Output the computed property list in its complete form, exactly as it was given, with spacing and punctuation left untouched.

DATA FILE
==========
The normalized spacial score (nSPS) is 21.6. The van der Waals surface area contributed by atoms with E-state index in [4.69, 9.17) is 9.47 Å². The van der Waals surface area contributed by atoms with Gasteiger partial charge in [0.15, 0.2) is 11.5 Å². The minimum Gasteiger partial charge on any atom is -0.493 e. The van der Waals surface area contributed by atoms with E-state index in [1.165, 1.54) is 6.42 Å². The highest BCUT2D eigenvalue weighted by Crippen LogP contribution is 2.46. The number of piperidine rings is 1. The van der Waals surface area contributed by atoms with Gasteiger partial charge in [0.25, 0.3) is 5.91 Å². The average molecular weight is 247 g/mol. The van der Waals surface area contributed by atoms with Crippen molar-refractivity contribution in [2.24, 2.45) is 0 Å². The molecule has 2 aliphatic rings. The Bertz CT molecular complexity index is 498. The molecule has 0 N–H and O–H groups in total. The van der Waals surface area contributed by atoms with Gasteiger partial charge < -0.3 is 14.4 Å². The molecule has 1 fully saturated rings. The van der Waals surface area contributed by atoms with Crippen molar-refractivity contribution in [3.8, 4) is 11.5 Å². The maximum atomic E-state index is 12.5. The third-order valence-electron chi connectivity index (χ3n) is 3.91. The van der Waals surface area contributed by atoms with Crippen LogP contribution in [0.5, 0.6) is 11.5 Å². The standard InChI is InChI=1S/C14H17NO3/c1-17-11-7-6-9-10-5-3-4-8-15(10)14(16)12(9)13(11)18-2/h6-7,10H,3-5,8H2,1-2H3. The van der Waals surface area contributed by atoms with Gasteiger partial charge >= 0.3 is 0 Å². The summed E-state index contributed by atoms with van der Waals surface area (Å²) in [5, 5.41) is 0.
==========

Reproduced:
The normalized spacial score (nSPS) is 21.6. The van der Waals surface area contributed by atoms with E-state index in [4.69, 9.17) is 9.47 Å². The van der Waals surface area contributed by atoms with Gasteiger partial charge in [0.15, 0.2) is 11.5 Å². The minimum Gasteiger partial charge on any atom is -0.493 e. The van der Waals surface area contributed by atoms with E-state index in [1.165, 1.54) is 6.42 Å². The highest BCUT2D eigenvalue weighted by Crippen LogP contribution is 2.46. The number of piperidine rings is 1. The van der Waals surface area contributed by atoms with Gasteiger partial charge in [0.25, 0.3) is 5.91 Å². The average molecular weight is 247 g/mol. The van der Waals surface area contributed by atoms with Crippen molar-refractivity contribution in [2.24, 2.45) is 0 Å². The molecule has 2 aliphatic rings. The Bertz CT molecular complexity index is 498. The molecule has 0 N–H and O–H groups in total. The van der Waals surface area contributed by atoms with Gasteiger partial charge < -0.3 is 14.4 Å². The molecule has 1 fully saturated rings. The van der Waals surface area contributed by atoms with Crippen molar-refractivity contribution in [3.8, 4) is 11.5 Å². The maximum atomic E-state index is 12.5. The third-order valence-electron chi connectivity index (χ3n) is 3.91. The van der Waals surface area contributed by atoms with Crippen LogP contribution in [0.5, 0.6) is 11.5 Å². The standard InChI is InChI=1S/C14H17NO3/c1-17-11-7-6-9-10-5-3-4-8-15(10)14(16)12(9)13(11)18-2/h6-7,10H,3-5,8H2,1-2H3. The van der Waals surface area contributed by atoms with Gasteiger partial charge >= 0.3 is 0 Å². The summed E-state index contributed by atoms with van der Waals surface area (Å²) in [5, 5.41) is 0.